In the morning I am Pisco-bound. Michel calls me a taxi and gives the driver directions for a bus station on the southern edge of Lima. It's not like the station for Huacho, where there were half a dozen competing companies: it's a private terminal for just one luxury bus line.
In fact, they don't stop at Pisco. Errr... I can go to Paracas, the resort town just south of Pisco, and get a collectivo back up the coast. Well, there aren't any other buses here, and I don't even know where another bus station might be. Collectivos are no big deal, so ok for Paracas.
This is one luxury bus! I get a front-row seat upstairs, next to an artist from the Netherlands who spends his time between South America and Europe. He's the one who explains what the deal is when the steward comes around and snaps polaroids of all the passengers – identification in case of accident. Yes, I will be wearing my seatbelt.
They serve a light lunch, but I didn't know that so I had lunch at the restaurant in the station during my 3-hour wait. My seatmate has been on the bus since Trujillo, in the north, and he's happy to eat both lunches. The upstairs is great during the day, he says, though he cannot get them to shut off the idiotic movies that run continuously with nobody watching. Downstairs are the sleeping compartments, much better for night travel.
Lots of cars are competing to take people between Paracas and Pisco, a 22 km stretch that passes an oil tanking company, a huge fish processing plant, acres of hotels and vacation homes under construction, a military base, and finally something picturesque the fishing village of San Andres. Mostly the collectivos take local people to work in Paracas and back again – usually the tourists are staying there in the big hotels and don't need to be ferried back and forth.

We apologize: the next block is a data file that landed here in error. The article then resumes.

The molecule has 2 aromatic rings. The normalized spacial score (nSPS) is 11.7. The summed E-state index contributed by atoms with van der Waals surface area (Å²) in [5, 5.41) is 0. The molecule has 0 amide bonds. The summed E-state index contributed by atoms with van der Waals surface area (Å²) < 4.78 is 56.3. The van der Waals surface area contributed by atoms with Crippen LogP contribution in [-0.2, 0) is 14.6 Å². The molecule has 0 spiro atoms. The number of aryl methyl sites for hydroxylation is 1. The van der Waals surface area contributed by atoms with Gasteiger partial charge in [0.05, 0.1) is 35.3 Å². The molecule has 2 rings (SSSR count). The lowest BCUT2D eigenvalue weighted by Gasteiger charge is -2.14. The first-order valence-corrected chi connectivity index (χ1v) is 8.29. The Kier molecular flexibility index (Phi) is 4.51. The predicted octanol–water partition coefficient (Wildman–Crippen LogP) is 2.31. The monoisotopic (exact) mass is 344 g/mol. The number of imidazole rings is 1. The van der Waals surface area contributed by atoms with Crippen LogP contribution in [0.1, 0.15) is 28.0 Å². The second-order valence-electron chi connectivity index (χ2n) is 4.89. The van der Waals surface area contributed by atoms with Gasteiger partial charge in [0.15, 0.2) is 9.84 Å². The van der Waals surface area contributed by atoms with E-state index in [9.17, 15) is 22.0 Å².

Pisco itself is full of dusty, unpaved streets and tranquil dogs, with a few paved main roads and two flowered squares in the center.
My hotel is on one of the squares, the smaller but more animated of the two. All Pisco seems to gather here in the evening. I appear to be the only hotel guest in this off-season, and they give me a room overlooking the square, right above an appliance shop that demonstrates its audio equipment daily until 9 pm. There not being an appliance shop on the other square, perhaps the constant music is why everybody gathers here. At any rate, to my happy relief the shop shuts at 9 and everyone goes home then.
In the evening I wander around the central area, snacking on empanadas and strawberry jello and popcorn. My borrowed guidebook recommends not wandering too far down the small streets, and indeed there seems little reason to do so.
In the morning I walk down to the beach early, before many people are about. It's about a mile, and just at random I take what turns out to be one of the best routes. For once I don't go off in the wrong direction! The tide is in, and the sandy beach that remains is not as polluted as that at Huacho, but still not a place you'd come lay a towel and spend the day. The people here ignore the beach; it's not the place to go it is where I come from.